Noise, fencing, building encroachment, failing retaining walls, stormwater nuisance, neighbouring trees … the list goes on. A myriad of things can sour good neighbourly relations.

What may start out to be a very minor issue can quickly escalate when emotions run high, language or actions are misinterpreted, insults exchanged, threats are made …. misunderstanding and acrimony festers.

Some issues can involve simple legal or negotiated cures. As lawyers we are often dragged into a quagmire of mixed emotions in neighbour disputes – our job is to find the middle ground, defuse, and resolve.

It would be safe to say, that most, if not all, litigators view litigation as a last resort. Resolving a dispute without calling in the Court referee is always preferred. A mediated outcome allows the disputing parties a chance to buy into the resolution of the problem.

Early intervention is the key, and it can save a world of angst.

Litigation should only be contemplated when a mediated outcome is exhausted. The Court will look at the conduct of the parties leading up to the commencement and carriage of the proceedings – so care should always be taken to act objectively and dispassionately in conducting any pre-litigation negotiations.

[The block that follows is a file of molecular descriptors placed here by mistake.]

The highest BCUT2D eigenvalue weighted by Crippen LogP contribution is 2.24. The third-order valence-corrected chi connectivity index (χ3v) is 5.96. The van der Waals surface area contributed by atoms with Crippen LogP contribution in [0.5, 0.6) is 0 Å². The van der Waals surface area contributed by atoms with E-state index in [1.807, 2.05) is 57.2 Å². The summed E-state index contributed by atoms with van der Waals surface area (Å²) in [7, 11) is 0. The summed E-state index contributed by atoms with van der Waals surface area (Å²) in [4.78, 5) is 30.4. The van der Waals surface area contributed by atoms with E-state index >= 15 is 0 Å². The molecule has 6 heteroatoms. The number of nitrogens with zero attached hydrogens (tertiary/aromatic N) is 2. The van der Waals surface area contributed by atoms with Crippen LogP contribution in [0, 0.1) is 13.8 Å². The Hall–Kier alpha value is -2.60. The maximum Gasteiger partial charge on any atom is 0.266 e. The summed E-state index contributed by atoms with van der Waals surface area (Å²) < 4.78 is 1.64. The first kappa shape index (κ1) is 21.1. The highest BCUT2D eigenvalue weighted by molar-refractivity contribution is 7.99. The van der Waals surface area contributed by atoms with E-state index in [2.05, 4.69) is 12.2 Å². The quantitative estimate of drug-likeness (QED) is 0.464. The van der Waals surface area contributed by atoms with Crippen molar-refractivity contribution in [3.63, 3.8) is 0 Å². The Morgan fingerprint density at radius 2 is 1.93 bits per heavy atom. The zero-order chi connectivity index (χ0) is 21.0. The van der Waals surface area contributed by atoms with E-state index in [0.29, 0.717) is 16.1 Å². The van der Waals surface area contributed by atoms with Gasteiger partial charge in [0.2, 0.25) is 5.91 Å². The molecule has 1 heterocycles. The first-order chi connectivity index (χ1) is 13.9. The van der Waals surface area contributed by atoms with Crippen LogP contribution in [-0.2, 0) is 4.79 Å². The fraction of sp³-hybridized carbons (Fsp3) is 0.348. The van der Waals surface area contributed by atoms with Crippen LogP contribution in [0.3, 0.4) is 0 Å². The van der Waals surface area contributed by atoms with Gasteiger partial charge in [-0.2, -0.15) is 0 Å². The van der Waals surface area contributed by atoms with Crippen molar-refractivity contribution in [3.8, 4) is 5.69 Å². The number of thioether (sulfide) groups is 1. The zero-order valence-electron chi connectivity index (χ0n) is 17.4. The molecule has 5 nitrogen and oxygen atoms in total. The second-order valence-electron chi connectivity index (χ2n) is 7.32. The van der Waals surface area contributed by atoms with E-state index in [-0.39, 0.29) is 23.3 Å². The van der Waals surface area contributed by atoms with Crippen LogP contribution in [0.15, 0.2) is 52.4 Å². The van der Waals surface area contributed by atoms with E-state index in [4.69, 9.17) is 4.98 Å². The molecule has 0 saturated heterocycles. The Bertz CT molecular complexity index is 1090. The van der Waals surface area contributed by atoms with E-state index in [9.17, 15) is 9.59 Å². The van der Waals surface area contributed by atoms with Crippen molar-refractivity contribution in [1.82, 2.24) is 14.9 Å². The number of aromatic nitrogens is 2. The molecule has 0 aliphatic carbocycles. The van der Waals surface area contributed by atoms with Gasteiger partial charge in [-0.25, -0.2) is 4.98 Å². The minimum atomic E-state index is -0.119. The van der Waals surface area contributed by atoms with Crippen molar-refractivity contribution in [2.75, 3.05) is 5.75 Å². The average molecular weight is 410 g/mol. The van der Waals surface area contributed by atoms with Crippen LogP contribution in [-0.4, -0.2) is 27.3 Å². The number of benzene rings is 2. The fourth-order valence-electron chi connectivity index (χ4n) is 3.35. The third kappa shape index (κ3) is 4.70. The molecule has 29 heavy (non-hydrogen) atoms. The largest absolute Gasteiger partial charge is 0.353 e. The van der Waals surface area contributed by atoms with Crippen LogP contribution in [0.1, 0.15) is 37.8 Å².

Our Property and Planning team have a wealth of experience in navigating all manner of neighbourly dispute, offering sage advice and objective outcome pathways.

This article is not legal advice.  It is intended to provide commentary and general information only.  Access to this article does not entitle you to rely on it as legal advice.  You should obtain formal legal advice specific to your own situation.  Please contact us if you require advice on matters covered by this article.

Paul Jayne

Paul Jayne -

Consultant

Environmental planning and property law specialist